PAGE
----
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If Arnold Schwarzenegger has a prenuptial agreement, is it enforceable?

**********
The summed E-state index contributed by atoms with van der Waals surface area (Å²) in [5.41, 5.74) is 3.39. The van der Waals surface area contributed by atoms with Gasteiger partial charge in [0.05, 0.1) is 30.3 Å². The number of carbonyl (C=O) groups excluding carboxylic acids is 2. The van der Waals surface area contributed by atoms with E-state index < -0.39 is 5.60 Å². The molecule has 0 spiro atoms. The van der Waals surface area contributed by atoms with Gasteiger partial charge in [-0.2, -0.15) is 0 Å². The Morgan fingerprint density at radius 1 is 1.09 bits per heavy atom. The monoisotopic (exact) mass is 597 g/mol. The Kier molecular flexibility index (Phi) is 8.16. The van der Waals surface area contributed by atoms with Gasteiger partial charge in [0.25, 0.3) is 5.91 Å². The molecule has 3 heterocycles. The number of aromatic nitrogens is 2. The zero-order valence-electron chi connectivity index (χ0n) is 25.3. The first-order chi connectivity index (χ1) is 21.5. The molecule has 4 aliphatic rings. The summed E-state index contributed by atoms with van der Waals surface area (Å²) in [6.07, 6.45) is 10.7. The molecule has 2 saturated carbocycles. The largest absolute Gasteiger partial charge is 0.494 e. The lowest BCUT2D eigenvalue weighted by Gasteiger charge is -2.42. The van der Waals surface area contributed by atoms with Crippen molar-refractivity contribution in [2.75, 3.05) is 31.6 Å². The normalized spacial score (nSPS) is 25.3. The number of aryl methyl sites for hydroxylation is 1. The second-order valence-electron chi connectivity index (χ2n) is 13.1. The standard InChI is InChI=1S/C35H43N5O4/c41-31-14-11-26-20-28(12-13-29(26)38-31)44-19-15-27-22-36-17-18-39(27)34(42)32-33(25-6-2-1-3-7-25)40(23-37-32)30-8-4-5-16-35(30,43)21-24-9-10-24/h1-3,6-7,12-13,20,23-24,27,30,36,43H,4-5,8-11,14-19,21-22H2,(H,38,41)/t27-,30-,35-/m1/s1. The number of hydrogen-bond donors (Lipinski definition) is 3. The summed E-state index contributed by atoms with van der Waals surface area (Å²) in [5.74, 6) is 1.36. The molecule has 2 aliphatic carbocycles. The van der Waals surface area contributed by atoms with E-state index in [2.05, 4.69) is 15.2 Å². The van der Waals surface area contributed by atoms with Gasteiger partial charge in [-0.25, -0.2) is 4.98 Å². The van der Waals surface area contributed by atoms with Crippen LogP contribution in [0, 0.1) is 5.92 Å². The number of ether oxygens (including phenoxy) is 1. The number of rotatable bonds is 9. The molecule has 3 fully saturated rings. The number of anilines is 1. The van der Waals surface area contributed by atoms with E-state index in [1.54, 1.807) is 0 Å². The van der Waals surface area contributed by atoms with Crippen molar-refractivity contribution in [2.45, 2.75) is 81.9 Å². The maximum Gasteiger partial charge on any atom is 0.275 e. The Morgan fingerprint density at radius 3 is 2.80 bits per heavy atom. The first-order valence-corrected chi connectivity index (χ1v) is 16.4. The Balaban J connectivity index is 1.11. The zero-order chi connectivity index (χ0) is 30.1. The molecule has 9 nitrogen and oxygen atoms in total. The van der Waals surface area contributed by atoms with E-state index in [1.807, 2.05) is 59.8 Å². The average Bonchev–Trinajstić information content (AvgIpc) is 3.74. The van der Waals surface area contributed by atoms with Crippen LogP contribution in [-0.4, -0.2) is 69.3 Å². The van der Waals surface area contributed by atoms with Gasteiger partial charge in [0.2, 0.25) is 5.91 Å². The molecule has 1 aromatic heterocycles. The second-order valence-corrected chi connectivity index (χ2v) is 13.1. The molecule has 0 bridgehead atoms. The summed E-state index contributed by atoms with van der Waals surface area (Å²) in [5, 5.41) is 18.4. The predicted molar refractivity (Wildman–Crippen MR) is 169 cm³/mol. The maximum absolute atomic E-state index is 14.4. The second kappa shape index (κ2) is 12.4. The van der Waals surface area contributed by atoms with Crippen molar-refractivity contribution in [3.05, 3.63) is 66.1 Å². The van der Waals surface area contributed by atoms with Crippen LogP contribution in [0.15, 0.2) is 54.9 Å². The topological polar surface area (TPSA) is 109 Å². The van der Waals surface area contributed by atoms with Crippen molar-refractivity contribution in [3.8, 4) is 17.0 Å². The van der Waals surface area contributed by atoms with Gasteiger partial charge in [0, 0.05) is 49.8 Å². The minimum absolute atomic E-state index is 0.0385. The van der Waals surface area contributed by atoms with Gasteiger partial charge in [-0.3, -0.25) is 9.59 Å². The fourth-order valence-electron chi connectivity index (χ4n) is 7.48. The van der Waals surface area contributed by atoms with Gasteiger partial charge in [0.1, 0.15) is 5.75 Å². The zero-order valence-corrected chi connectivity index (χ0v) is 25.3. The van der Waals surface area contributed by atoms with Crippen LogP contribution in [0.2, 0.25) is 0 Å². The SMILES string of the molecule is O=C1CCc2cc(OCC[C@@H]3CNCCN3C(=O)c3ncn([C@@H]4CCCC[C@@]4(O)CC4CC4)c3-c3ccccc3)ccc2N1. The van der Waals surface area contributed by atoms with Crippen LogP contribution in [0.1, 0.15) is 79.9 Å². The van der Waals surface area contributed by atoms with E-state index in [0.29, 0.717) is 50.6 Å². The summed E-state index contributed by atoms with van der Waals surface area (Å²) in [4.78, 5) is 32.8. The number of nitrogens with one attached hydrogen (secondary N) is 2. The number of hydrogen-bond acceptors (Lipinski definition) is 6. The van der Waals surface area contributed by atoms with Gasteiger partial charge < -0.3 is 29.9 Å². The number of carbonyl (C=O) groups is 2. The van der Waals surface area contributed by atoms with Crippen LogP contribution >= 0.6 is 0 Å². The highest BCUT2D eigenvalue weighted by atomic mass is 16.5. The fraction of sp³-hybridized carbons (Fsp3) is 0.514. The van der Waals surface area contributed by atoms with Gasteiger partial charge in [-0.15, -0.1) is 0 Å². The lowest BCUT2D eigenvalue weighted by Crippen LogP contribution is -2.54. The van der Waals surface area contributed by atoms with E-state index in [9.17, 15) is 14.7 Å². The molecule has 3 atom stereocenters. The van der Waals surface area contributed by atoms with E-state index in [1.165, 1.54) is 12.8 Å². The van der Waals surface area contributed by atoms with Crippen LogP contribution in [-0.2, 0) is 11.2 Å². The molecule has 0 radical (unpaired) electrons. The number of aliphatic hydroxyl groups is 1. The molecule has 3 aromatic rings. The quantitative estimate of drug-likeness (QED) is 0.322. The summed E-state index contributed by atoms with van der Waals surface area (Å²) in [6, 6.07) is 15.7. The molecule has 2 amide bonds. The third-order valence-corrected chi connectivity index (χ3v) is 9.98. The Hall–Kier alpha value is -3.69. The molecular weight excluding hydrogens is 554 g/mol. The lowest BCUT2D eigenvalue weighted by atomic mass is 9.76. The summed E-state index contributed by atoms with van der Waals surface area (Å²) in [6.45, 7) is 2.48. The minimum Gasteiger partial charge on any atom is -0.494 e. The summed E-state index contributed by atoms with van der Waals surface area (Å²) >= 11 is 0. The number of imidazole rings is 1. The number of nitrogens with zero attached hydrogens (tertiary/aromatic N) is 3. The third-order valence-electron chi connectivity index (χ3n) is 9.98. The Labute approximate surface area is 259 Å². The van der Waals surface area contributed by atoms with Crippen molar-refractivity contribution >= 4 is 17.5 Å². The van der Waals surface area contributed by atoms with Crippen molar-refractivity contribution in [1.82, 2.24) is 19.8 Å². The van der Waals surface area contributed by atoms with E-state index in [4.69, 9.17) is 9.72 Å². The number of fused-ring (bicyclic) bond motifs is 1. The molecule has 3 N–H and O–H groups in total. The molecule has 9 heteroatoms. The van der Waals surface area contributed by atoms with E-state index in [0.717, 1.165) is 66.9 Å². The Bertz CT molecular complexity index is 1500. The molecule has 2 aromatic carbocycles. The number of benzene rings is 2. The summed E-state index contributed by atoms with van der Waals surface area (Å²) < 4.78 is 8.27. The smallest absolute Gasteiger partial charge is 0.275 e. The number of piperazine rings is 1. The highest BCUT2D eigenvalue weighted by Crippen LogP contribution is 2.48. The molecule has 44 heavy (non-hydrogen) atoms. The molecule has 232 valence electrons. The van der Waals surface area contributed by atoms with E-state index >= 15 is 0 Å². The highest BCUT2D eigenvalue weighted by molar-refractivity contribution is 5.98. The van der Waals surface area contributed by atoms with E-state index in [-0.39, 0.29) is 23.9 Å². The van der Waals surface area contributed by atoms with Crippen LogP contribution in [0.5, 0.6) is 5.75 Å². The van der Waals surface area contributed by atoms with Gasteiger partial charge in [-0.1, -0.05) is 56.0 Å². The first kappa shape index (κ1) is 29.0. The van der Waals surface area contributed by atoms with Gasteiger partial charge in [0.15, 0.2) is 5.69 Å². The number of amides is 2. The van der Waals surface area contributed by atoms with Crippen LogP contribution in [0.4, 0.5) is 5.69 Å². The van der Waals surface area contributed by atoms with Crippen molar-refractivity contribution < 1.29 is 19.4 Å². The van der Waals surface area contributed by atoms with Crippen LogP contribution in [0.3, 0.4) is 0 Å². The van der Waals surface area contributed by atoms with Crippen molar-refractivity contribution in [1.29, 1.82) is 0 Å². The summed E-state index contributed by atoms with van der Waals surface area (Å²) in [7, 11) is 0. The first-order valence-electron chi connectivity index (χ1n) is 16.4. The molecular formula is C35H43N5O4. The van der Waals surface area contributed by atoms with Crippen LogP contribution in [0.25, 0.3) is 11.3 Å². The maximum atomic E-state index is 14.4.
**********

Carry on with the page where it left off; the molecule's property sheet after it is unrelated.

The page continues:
In this Slate article, Brian Bix of the University of Minnesota Law School writes "Arnold Schwarzenegger's marriage to Maria Shriver seems to be over after news broke that he fathered a child out of wedlock more than a decade ago. The couple are likely to have a prenuptial agreement, according to TMZ, but they've "been together so long the effectiveness of it is problematic." If enough time passes, can a prenup expire?" The article is correct that a pre-nuptial agremeent may make provision that it expires after a certain number of years. As with any condition subsequent the Court still has the power to consider whether the clause might be invalid if it it tends to promote divorce. However, in the absence of such a provision, the passage of time does not invalidate a prenup. Nor does the passage of time make it more likely that a court will invalidate the prenup, as the article suggests. In California, there are very few cases where a prenup has been held invalid where the formalities of executing a prenup have been observed. See my article on the formalities in California.   The slate articles statement "Keep in mind that very little is certain with premarital agreements, because American judges have historically looked for reasons to ignore them." is misleading, if it gives the impression that California Judges are now ready to ignore prenups where the formalities of their creation have been observed. Just look at the facts of the Barry Bond case. In Re Marriage of Bonds (2000) 24 Cal. 4th shows that in California there is a high burden to prove duress or undue influence to invaldiate a prenup. In Bonds, the Court found that there was no confidential relationship between  parties contemplating marriage. They also stated that the overall fairness or unfairness of the agreement was not relevant to the test of its validity.  They found that the agreement was voluntary in spite of the fact that Bond’s fiancé was unrepresented, was presented with the agreement a day before the marriage, Swedish was her main language and it was unclear whether there had been full disclosure. In December 1987, Barry Bonds, the baseball player, told his fiancé, Sun, a Swedish waitress and make-up artist who was unemployed at the time, that he wanted a prenuptial agreement prior to the planned wedding that was scheduled to take place the following year. The couple were living in Phoenix Arizona and planned to fly out to Vegas on February 5, 1988 and get married the day after. On the day of the flight, Barry and Sun met at his attorney’s office where she was presented for the first time with a prenuptial agreement to sign.  According to evidence at trial she was advised to consult an independent counsel but declined because she had no assets.  The agreement also referred to a schedule of the party’s property and assets but there was no such schedule attached. The Supreme Court of California upheld the trial court’s finding that the agreement was voluntary:“The trial court determined that there had been no coercion. It declared that Sun had not been subjected to any threats, that she had not been forced to sign the agreement, and that she never expressed any reluctance to sign the agreement. It  found that the temporal proximity of the wedding to the signing of the agreement was not coercive, because under the particular circumstances of the case, including the small number of guests and the informality of the wedding arrangements, little embarrassment would have followed from postponement of the wedding. It found that the presentation of the agreement did not come as a surprise to Sun, noting that she was aware of Barry's desire to "protect his present property and future earnings," and that she had been aware for at least a week before the parties signed the formal premarital agreement that one was planned.” 

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